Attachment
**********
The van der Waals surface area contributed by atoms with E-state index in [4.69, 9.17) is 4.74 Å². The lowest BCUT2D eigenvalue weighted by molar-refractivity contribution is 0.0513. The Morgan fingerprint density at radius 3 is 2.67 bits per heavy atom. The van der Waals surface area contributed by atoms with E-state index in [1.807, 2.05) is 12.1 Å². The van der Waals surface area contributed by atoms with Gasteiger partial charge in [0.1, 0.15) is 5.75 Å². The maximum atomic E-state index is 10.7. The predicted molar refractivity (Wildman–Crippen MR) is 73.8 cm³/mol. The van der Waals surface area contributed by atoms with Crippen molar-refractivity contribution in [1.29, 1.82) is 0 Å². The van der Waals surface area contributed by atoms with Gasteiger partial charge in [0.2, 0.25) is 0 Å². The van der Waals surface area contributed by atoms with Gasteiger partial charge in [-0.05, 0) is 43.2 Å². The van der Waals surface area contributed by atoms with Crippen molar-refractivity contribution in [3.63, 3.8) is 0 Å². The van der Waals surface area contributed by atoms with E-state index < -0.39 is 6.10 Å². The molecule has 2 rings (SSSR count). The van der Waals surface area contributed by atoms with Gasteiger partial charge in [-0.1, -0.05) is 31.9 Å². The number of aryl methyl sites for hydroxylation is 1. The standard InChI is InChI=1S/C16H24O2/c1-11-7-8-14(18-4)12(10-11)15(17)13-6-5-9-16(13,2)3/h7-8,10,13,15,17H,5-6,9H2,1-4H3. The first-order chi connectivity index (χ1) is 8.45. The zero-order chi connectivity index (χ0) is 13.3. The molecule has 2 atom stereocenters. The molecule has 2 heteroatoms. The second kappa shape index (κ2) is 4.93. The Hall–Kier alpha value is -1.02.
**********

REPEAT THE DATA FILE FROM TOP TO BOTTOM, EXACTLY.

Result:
The van der Waals surface area contributed by atoms with E-state index in [4.69, 9.17) is 4.74 Å². The lowest BCUT2D eigenvalue weighted by molar-refractivity contribution is 0.0513. The Morgan fingerprint density at radius 3 is 2.67 bits per heavy atom. The van der Waals surface area contributed by atoms with E-state index in [1.807, 2.05) is 12.1 Å². The van der Waals surface area contributed by atoms with Gasteiger partial charge in [0.1, 0.15) is 5.75 Å². The maximum atomic E-state index is 10.7. The predicted molar refractivity (Wildman–Crippen MR) is 73.8 cm³/mol. The van der Waals surface area contributed by atoms with Crippen molar-refractivity contribution in [1.29, 1.82) is 0 Å². The van der Waals surface area contributed by atoms with Gasteiger partial charge in [0.2, 0.25) is 0 Å². The van der Waals surface area contributed by atoms with Gasteiger partial charge in [-0.05, 0) is 43.2 Å². The van der Waals surface area contributed by atoms with Crippen molar-refractivity contribution in [3.63, 3.8) is 0 Å². The van der Waals surface area contributed by atoms with E-state index < -0.39 is 6.10 Å². The molecule has 2 rings (SSSR count). The van der Waals surface area contributed by atoms with Gasteiger partial charge in [-0.1, -0.05) is 31.9 Å². The number of aryl methyl sites for hydroxylation is 1. The standard InChI is InChI=1S/C16H24O2/c1-11-7-8-14(18-4)12(10-11)15(17)13-6-5-9-16(13,2)3/h7-8,10,13,15,17H,5-6,9H2,1-4H3. The first-order chi connectivity index (χ1) is 8.45. The zero-order chi connectivity index (χ0) is 13.3. The molecule has 2 atom stereocenters. The molecule has 2 heteroatoms. The second kappa shape index (κ2) is 4.93. The Hall–Kier alpha value is -1.02.